Promising Without Doing

Everyone dislikes empty promises. However, this is the way we often deal with God. In a sermon titled “Promising without Doing,” John Henry Newman considers the parable of the two sons: one who promises to obey but does not, and the other son who refuses to obey but later repents. (Mt 21: 28-30).

Newman describes the manner of acting of the first son. “He (the first son) said, ‘I go, Sir,’ sincerely, from the feeling of the moment; but when the words were out of his mouth, then they were forgotten. It was like the wind blowing against a stream, which seems for a moment to change its course in consequence, but in fact flows down as before.”

We, too, promise to serve God, but we fail to obey; this is the case not out of deliberate disobedience but “because it is our nature, our way not to obey, and we do not know this; we do not know ourselves, or what we are promising.” We are disobedient and lacking in self-knowledge.

Newman then identifies  three aspects of this disobedience:

First, “... that of mistaking good feelings for real religious principle.” A man “thinks that the characteristic of a religious man is his having correct notions. It escapes him that there is a great interval between feeling and acting.” This is a misunderstanding about religion and a lack of awareness of man’s original sin and his own sinful habits.

Second, there is the self-deception of delaying repentance to a moment later in life. Newman indicates that “there is a greater difference between intending and doing than they know of.” Jesus, Himself had said: “Let your word be ‘Yes, Yes’ or ‘No, No’” (Mt 5:37). Newman writes: “’Deeds, not words and wishes,’this must be the watchword of your warfare and the ground of your assurance.” We are reminded of a locution St. Josemaría Escrivá once heard while comparing himself to some cloistered nuns: “Love means deeds and not sweet words.” (Forge, 498)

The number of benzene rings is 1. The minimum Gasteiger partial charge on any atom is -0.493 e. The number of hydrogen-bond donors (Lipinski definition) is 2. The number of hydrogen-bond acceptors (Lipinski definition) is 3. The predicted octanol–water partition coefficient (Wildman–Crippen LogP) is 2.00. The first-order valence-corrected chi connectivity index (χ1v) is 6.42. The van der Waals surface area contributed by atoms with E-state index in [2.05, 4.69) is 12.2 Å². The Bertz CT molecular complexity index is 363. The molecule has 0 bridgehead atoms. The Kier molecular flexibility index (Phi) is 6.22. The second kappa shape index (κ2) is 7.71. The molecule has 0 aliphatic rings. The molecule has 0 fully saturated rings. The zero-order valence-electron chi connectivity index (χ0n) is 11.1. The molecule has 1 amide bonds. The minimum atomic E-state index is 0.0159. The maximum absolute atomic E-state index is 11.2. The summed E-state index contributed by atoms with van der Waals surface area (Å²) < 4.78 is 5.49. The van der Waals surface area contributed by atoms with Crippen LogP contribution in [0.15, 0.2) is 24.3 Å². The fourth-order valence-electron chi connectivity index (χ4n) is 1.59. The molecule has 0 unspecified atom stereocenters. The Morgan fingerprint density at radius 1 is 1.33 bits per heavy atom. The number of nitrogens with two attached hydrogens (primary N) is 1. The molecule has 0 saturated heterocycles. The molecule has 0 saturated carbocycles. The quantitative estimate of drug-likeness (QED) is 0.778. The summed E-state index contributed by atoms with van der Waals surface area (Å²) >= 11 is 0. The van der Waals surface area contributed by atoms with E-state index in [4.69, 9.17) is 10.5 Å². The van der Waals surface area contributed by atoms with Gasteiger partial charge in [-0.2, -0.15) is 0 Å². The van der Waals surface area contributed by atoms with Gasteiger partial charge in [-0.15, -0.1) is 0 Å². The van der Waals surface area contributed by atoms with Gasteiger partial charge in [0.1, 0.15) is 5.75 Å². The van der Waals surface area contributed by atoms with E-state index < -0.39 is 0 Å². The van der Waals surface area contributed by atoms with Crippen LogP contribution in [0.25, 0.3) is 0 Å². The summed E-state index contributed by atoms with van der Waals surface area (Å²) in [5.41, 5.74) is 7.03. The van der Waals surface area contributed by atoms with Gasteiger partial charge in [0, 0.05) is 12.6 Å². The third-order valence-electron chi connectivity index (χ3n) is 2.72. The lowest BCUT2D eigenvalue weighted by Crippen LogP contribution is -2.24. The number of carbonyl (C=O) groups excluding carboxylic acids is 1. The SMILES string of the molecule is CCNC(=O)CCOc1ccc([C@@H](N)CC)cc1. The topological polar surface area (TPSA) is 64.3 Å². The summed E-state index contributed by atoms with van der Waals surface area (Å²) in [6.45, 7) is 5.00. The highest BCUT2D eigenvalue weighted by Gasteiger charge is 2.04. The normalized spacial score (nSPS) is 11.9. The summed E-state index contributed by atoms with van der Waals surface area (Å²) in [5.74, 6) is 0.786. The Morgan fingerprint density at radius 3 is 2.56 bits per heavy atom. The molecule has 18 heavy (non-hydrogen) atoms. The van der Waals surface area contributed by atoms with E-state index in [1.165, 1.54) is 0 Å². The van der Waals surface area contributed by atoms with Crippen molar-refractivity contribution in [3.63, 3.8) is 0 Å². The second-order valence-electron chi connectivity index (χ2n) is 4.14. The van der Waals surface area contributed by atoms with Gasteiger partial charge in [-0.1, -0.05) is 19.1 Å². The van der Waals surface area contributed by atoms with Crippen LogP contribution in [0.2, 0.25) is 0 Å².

Third, Newman points out that we cannot be sure of ourselves in the future, how we will act under new circumstances: “... all, one good deed is scarcely the pledge of another, though I just now said it was. The best men are uncertain; they are great, and they are little again; they stand firm, and then fall.”

The parable points to the difference between dead faith and a real or living faith. “Because” as Newman notes, “there is an immeasurable distance between feeling right and doing right. A man may have all these good thoughts and emotions, yet (if he has not yet hazarded them to the experiment of practice) he cannot promise himself that he has any sound and permanent principle at all.”  

St. James teaches us: “As the body without the spirit is dead, so faith without works is dead also.” [James ii. 26.]

Newman continues explaining that we only apprehend “the strange original defect in our moral nature” when we examine ourselves. Only then do we see the depth and deceitfulness of the heart.

It is good to profess our faith, but these professions are prayers which need to be followed by actions.

Newman closes by alluding to the second son, pointing out that we can always repent when, like the second son, we say “I will not go.” He then reminds us of Jesus, the only One “who has said and done consistently; who said, “I come to do Thy will, O God,” and without delay or hindrance did it. He came to show us what human nature might become, if carried on to its perfection.”

To imitate Jesus we need a daily examination of conscience. When we act like the first son, promising without doing, the examination enables us to repent and obey. But do we perform this daily practice? And do we have a set time for it? We don’t want to make empty promises to God. Thus we must look at our hearts and actions every day.


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The world which sees only appearances cannot comprehend the hidden reality of a heart captive to Christ.